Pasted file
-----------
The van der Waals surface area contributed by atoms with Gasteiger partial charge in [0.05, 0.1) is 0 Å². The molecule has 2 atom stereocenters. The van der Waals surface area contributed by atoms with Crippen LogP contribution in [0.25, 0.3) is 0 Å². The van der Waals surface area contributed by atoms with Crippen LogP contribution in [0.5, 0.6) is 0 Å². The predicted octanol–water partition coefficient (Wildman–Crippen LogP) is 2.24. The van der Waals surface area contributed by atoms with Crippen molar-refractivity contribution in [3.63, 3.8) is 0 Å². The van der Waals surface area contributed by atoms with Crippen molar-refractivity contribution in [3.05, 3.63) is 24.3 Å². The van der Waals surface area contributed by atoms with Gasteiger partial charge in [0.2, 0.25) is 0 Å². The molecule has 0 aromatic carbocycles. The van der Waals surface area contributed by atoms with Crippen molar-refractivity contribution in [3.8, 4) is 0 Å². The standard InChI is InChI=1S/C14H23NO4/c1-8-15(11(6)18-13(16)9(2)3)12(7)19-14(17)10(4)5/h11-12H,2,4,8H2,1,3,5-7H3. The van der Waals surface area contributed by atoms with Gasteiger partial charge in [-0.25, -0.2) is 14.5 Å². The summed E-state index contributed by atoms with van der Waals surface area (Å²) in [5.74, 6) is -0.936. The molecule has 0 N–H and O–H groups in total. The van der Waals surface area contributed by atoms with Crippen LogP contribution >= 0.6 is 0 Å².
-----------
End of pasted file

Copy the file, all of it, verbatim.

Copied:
The van der Waals surface area contributed by atoms with Gasteiger partial charge in [0.05, 0.1) is 0 Å². The molecule has 2 atom stereocenters. The van der Waals surface area contributed by atoms with Crippen LogP contribution in [0.25, 0.3) is 0 Å². The van der Waals surface area contributed by atoms with Crippen LogP contribution in [0.5, 0.6) is 0 Å². The predicted octanol–water partition coefficient (Wildman–Crippen LogP) is 2.24. The van der Waals surface area contributed by atoms with Crippen molar-refractivity contribution in [3.63, 3.8) is 0 Å². The van der Waals surface area contributed by atoms with Crippen molar-refractivity contribution in [3.05, 3.63) is 24.3 Å². The van der Waals surface area contributed by atoms with Gasteiger partial charge in [0.2, 0.25) is 0 Å². The molecule has 0 aromatic carbocycles. The van der Waals surface area contributed by atoms with Crippen molar-refractivity contribution in [3.8, 4) is 0 Å². The standard InChI is InChI=1S/C14H23NO4/c1-8-15(11(6)18-13(16)9(2)3)12(7)19-14(17)10(4)5/h11-12H,2,4,8H2,1,3,5-7H3. The van der Waals surface area contributed by atoms with Gasteiger partial charge in [-0.25, -0.2) is 14.5 Å². The summed E-state index contributed by atoms with van der Waals surface area (Å²) in [5.74, 6) is -0.936. The molecule has 0 N–H and O–H groups in total. The van der Waals surface area contributed by atoms with Crippen LogP contribution >= 0.6 is 0 Å².